• On page 64, Mitchell recounts St. Louis Cardinals manager Tony La Russa's 2005 interview on "60 Minutes Wednesday" that when Jose Canseco played for him in Oakland Canseco "would laugh about the time that other guys were spending [in the gym] and how he didn't have to, because he was, he was doing the other 'helper.' He was having help in a different way, you know, the easy way." The report mentions an interview La Russa gave to the San Francisco Chronicle that Canseco got "bigger than ever" and that La Russa "got suspicious and actually confronted him." On page 65, Dave McKay, an A's coach at the time, is quoted in the New York Times and Toronto Sun that Canseco openly talked about steroids.
"But, when La Russa and McKay were interviewed in connection with this investigation," the report reads, "they both denied having direct knowledge that Canseco used steroids" and that "La Russa claimed he had 'exaggerated in his CBS interview that Canseco had never used the word 'helper' and that, in fact, La Russa had never confronted Canseco about his use of steroids.'"
• On page 67, the report recounts a moment when Philadelphia Phillies trainer Jeff Cooper told his general manager Lee Thomas that a player's steroid use was "obvious," and that Thomas "advised Cooper that he should raise the subject with the player directly. Cooper then did raise the issue with the player, who said it was none of Cooper's business. The matter went no further."
• On page 109, the report reads that Houston Astros traveling secretary Barry Waters received a package intended for former Astros infielder Ken Caminiti that contained "glass vials containing a white liquid that he believed to be anabolic steroids" but Waters never reported the incident.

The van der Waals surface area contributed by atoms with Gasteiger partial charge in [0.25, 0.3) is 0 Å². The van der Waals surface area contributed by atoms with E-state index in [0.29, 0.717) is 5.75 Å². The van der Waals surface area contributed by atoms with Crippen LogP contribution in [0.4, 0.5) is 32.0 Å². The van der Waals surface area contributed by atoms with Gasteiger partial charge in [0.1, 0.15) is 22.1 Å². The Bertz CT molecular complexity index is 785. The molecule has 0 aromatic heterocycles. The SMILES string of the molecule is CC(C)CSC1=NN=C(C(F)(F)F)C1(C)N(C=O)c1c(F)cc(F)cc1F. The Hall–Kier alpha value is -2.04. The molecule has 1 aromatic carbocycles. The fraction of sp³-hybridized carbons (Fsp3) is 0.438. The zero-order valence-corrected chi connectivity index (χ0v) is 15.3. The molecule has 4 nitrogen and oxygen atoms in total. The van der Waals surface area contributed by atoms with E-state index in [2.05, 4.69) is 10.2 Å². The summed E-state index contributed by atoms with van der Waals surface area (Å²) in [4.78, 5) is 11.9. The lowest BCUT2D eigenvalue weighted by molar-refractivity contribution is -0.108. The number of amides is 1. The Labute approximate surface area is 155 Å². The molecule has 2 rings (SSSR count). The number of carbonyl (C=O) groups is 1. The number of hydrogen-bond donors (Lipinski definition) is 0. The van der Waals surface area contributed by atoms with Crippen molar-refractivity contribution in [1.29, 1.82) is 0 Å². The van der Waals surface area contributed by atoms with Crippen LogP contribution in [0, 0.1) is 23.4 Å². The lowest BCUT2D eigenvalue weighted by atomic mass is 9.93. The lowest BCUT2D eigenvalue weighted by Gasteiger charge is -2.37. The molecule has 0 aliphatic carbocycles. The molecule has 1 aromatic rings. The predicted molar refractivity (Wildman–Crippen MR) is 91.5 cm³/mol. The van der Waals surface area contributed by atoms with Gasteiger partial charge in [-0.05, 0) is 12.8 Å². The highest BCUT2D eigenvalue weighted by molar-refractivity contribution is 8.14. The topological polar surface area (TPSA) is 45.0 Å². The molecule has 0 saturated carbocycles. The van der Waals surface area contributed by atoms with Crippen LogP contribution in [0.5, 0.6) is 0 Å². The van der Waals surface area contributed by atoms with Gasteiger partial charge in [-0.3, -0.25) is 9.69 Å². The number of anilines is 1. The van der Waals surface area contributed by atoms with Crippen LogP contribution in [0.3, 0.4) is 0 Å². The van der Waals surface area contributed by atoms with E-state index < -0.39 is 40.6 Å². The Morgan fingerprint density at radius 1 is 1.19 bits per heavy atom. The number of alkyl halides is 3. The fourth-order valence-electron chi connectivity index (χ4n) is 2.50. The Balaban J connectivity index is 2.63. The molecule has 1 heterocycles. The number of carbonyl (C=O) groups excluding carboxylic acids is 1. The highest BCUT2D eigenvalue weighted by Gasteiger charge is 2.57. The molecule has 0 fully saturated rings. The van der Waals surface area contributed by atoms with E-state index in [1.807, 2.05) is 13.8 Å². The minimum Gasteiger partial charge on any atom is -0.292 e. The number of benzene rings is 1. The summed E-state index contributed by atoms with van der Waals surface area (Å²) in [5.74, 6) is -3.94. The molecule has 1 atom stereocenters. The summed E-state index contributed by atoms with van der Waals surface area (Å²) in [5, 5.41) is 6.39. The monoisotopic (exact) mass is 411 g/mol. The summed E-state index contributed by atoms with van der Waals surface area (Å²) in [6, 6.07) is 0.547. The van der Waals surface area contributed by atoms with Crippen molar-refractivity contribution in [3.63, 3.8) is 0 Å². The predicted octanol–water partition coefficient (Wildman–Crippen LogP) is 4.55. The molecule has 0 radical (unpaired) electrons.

• On page 110, former Orioles infielder David Segui told co-general managers Mike Flanagan and Jim Beattie that he planned a trip to Florida to obtain growth hormone. "No one in the Orioles organization reported Segui's admission of human growth hormone to the Commissioner's Office," the report read. "Segui has since admitted that use publicly."
• On page 110, a visiting clubhouse attendant alerted former Minnesota manager Tom Kelly of a syringe he found on a trash can. According to the report, "Kelly confirmed the incident and said that he did not report the incident to anyone because he felt it 'wasn't any of [his] business' and that it was the other team's issue to address."
• Both Los Angeles Dodgers and Boston Red Sox officials discussed drug use by pitcher Eric Gagne. According to the report, on Nov. 1, 2006, Boston general manager Theo Epstein sent an e-mail to a Red Sox scout asking, "Have you done any digging on Gagne? I know the Dodgers think he was a steroid guy. Maybe so. What do you hear on his medical?'" The scout, Mark Delpiano, responded in an e-mail that "Some digging on Gagne and steroids IS the issue." The Red Sox acquired Gagne in 2007.
Had players chosen to cooperate with the investigation -- the report claims that 50 active players declined to confront the information Mitchell had -- perhaps certain sections of the report might have been more charitable to them. Gagne declined Mitchell's request to discuss the incident.
And this tactical decision on the part of the players and their union in the eyes of history may make them more culpable for the existence of the steroid era.
Mitchell stated in the report that he attempted to speak with Mark McGwire regarding his infamous 2005 congressional testimony and the allegations by Canseco that he personally injected McGwire with steroids.
"Through his personal lawyer, I asked McGwire to meet with me for an interview about these issues, but he declined to do so," the report said. "I then sent his lawyer a list of specific questions about whether McGwire had ever used steroids or other performance-enhancing substances without a prescription during his major-league career in the hope that McGwire would be willing to provide a response outside the context of an interview. Neither McGwire nor his lawyer responded to the letter."
Howard Bryant is a senior writer for ESPN.com and ESPN the Magazine. He is the author of "Shut Out: A Story of Race and Baseball in Boston" and "Juicing the Game: Drugs, Power and the Fight for the Soul of Major League Baseball." He can be reached at Howard.Bryant@espn3.com.